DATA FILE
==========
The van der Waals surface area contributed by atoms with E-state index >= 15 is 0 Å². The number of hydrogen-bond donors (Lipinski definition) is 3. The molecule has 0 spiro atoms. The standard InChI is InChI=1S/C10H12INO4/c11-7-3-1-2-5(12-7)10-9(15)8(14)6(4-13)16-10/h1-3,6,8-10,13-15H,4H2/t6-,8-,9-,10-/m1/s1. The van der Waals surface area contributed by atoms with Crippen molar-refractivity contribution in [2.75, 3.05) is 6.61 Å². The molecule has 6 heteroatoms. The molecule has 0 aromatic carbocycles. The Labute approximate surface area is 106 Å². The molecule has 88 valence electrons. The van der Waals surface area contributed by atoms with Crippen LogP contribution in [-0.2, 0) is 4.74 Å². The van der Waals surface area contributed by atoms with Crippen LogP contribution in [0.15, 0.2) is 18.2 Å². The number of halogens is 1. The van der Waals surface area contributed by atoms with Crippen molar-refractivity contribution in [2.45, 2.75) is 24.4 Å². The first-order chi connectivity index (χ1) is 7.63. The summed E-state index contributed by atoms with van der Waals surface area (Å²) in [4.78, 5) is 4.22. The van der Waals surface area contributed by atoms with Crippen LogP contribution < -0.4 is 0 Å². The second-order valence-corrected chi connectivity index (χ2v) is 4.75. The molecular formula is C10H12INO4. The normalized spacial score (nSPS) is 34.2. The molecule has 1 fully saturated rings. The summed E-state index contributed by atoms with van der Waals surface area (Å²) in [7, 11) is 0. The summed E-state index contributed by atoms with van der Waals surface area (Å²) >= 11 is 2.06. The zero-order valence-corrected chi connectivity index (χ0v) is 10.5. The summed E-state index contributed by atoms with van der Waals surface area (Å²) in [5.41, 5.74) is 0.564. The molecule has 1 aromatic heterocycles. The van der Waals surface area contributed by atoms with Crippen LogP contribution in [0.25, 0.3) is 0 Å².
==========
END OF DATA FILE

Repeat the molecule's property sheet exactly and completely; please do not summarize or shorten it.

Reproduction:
The van der Waals surface area contributed by atoms with E-state index >= 15 is 0 Å². The number of hydrogen-bond donors (Lipinski definition) is 3. The molecule has 0 spiro atoms. The standard InChI is InChI=1S/C10H12INO4/c11-7-3-1-2-5(12-7)10-9(15)8(14)6(4-13)16-10/h1-3,6,8-10,13-15H,4H2/t6-,8-,9-,10-/m1/s1. The van der Waals surface area contributed by atoms with Crippen molar-refractivity contribution in [2.75, 3.05) is 6.61 Å². The molecule has 6 heteroatoms. The molecule has 0 aromatic carbocycles. The Labute approximate surface area is 106 Å². The molecule has 88 valence electrons. The van der Waals surface area contributed by atoms with Crippen LogP contribution in [-0.2, 0) is 4.74 Å². The van der Waals surface area contributed by atoms with Crippen LogP contribution in [0.15, 0.2) is 18.2 Å². The number of halogens is 1. The van der Waals surface area contributed by atoms with Crippen molar-refractivity contribution in [2.45, 2.75) is 24.4 Å². The first-order chi connectivity index (χ1) is 7.63. The summed E-state index contributed by atoms with van der Waals surface area (Å²) in [4.78, 5) is 4.22. The van der Waals surface area contributed by atoms with Crippen LogP contribution < -0.4 is 0 Å². The second-order valence-corrected chi connectivity index (χ2v) is 4.75. The molecular formula is C10H12INO4. The normalized spacial score (nSPS) is 34.2. The molecule has 1 fully saturated rings. The summed E-state index contributed by atoms with van der Waals surface area (Å²) in [7, 11) is 0. The summed E-state index contributed by atoms with van der Waals surface area (Å²) >= 11 is 2.06. The zero-order valence-corrected chi connectivity index (χ0v) is 10.5. The summed E-state index contributed by atoms with van der Waals surface area (Å²) in [5.41, 5.74) is 0.564. The molecule has 1 aromatic heterocycles. The van der Waals surface area contributed by atoms with Crippen LogP contribution in [0.25, 0.3) is 0 Å².